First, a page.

It may look like an ordinary USB memory stick, but a little gadget that can sequence DNA while plugged into your laptop could have far-reaching effects on medicine and genetic research.
The UK firm Oxford Nanopore built the device, called MinION, and claims it can sequence simple genomes – like those of some viruses and bacteria – in a matter of seconds. More complex genomes would take longer, but MinION could also be useful for obtaining quick results in sequencing DNA from cells in a biopsy to look for cancer, for example, or to determine the genetic identity of bone fragments at an archaeological dig.
The company demonstrated today at the Advances in Genome Biology and Technology (AGBT) conference in Marco Island, Florida, that MinION has sequenced a simple virus called Phi X, which contains 5000 genetic base pairs.
This is merely a proof of principle – “Phi X was the first DNA genome to be sequenced ever,” says Nick Loman, a bioinformatician at the Pallen research group at the University of Birmingham, UK, and author of the blog Pathogens: Genes and Genomes. But it shows for the first time that this technology works, he says. “If you can sequence this genome you should be able to sequence larger genomes.”
Oxford Nanopore is also building a larger device, GridION, for lab use. Both GridION and MinION operate using the same technology: DNA is added to a solution containing enzymes that bind to the end of each strand. When a current is applied across the solution these enzymes and DNA are drawn to hundreds of wells in a membrane at the bottom of the solution, each just 10 micrometres in diameter.
Within each well is a modified version of the protein alpha hemolysin (AHL), which has a hollow tube just 10 nanometres wide at its core. As the DNA is drawn to the pore the enzyme attaches itself to the AHL and begins to unzip the DNA, threading one strand of the double helix through the pore. The unique electrical characteristics of each base disrupt the current flowing through each pore, enough to determine which of the four bases is passing through it. Each disruption is read by the device, like a tickertape reader.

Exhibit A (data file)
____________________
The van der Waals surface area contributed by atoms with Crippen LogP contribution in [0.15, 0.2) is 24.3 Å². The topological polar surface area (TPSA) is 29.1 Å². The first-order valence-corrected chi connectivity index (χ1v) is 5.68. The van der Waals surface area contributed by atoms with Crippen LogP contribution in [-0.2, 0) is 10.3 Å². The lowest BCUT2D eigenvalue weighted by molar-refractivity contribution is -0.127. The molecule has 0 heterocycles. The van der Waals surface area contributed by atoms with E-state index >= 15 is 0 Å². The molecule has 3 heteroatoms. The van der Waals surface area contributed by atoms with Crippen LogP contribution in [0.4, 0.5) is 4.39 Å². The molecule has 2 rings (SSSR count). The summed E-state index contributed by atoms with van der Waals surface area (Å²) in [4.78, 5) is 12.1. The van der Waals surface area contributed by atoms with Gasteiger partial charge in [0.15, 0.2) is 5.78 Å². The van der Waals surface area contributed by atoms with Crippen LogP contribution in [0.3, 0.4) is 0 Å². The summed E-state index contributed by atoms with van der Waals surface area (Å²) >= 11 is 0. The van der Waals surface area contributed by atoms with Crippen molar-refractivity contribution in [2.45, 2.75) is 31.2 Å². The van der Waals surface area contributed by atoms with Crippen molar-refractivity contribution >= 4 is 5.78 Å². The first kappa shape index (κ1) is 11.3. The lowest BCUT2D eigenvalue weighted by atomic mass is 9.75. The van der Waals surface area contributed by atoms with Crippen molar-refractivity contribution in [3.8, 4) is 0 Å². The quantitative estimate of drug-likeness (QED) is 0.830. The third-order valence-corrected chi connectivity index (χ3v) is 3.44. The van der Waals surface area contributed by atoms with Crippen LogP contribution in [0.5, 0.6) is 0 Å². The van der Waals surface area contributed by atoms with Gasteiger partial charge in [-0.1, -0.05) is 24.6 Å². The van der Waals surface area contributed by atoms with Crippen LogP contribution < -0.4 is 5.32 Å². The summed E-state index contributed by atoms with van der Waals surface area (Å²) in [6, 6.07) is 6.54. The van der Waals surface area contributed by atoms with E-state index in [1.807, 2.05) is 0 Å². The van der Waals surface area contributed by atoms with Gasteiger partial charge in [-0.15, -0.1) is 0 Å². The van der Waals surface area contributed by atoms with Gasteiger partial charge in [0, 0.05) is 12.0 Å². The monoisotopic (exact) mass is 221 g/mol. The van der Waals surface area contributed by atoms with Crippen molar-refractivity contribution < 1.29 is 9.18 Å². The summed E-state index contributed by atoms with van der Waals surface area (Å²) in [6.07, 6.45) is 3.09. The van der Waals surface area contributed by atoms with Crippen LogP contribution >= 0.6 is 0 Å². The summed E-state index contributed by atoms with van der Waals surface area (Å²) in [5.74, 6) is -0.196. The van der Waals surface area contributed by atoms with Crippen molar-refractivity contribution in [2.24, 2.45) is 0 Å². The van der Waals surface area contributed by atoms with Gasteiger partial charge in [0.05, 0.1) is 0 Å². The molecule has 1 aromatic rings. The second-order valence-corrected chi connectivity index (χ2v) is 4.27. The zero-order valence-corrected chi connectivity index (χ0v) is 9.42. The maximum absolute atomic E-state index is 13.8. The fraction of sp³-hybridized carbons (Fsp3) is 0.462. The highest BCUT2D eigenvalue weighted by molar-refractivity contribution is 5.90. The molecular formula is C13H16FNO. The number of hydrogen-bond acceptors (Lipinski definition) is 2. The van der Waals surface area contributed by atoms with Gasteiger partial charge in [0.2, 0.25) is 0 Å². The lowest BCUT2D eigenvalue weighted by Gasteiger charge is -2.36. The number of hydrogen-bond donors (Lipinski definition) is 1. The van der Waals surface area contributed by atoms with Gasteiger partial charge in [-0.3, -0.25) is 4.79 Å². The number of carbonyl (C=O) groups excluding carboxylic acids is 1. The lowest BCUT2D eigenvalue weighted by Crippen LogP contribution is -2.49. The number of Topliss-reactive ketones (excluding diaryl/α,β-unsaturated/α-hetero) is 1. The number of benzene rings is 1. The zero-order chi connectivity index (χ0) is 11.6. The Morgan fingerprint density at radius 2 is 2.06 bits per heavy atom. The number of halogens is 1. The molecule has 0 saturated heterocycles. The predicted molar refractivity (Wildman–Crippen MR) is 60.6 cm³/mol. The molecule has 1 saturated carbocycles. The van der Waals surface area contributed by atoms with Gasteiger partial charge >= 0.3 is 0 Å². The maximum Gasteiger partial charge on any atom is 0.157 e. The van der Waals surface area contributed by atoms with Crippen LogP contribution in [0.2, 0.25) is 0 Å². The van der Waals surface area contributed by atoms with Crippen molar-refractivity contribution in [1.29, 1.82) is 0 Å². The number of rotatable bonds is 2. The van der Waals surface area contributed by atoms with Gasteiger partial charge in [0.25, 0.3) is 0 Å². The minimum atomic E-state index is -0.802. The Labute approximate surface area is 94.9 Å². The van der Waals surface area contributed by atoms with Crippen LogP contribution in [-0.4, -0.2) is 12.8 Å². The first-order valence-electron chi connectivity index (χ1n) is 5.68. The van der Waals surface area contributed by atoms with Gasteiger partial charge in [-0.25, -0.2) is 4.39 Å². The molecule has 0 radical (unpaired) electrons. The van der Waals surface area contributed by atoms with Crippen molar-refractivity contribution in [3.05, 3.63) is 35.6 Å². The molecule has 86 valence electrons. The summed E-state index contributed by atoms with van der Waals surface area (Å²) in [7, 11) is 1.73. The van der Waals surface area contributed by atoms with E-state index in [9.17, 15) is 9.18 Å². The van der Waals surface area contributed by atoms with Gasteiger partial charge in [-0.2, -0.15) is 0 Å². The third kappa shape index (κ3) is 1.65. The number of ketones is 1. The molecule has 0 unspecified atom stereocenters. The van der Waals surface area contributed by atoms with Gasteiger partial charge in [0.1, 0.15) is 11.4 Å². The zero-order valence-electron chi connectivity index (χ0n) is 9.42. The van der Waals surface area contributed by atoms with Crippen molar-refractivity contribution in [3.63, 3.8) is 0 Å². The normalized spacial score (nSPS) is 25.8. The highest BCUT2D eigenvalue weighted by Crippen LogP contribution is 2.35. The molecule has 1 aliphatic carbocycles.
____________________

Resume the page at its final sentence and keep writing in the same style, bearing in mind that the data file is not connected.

This approach has two key advantages over other sequencing techniques: first, the DNA does not need to be amplified – a time-consuming process that replicates the DNA in a sample to make it abundant enough to make a reliable measurement.
Second, the devices can sequence DNA strands as long as 10,000 bases continuously, whereas most other techniques require the DNA to be sheared into smaller fragments of at most a few hundred bases. This means that once they have been read they have to be painstakingly reassembled by software like pieces of a jigsaw. “We just read the entire thing in one go,” as with Phi X, says Clive Brown, Oxford Nanopore’s chief technology officer.
But Oxford Nanopore will face stiff competition. Jonathan Rothberg, a scientist and entrepreneur who founded rival firm 454 Life Sciences, also announced at the AGBT conference that his start-up company, Ion Torrent, will be launching a desktop sequencing machine. Dubbed the Ion Proton, it identifies bases by using transistors to detect hydrogen ions as they are given off during the polymerisation of DNA.
This device will be capable of sequencing a human genome in 2 hours for around $1000, Rothberg claims. Nanopores are an “elegant” technology, he says, but Ion Torrent already has a foot in the door. “As we saw last summer with the E. coli outbreak in Germany, people are already now using it,” he says.
By contrast, the MinION would take about 6 hours to complete a human genome, Brown claims, though the company plans to market the device for use in shorter sequencing tasks like identifying pathogens, or screening for genetic mutations that can increase risk of certain diseases. Each unit is expected to cost $900 when it goes on sale later this year.
“The biggest strength of nanopore sequencing is that it generates very long reads, which has been a limitation for most other technologies,” says Loman. If the costs, quality, ease of use and throughput can be brought in line with other instruments, it will be a “killer technology” for sequencing, he says.
As for clinical applications, David Rasko at the Institute for Genome Sciences at the University of Maryland in Baltimore, says the MinION could have huge benefits. “It may have serious implications for public health and it could really change the way we do medicine,” he says. “You can see every physician walking around the hospital with a pocketful of these things.” And it will likely increase the number of scientists generating sequencing data by making the technology cheaper and more accessible, he says.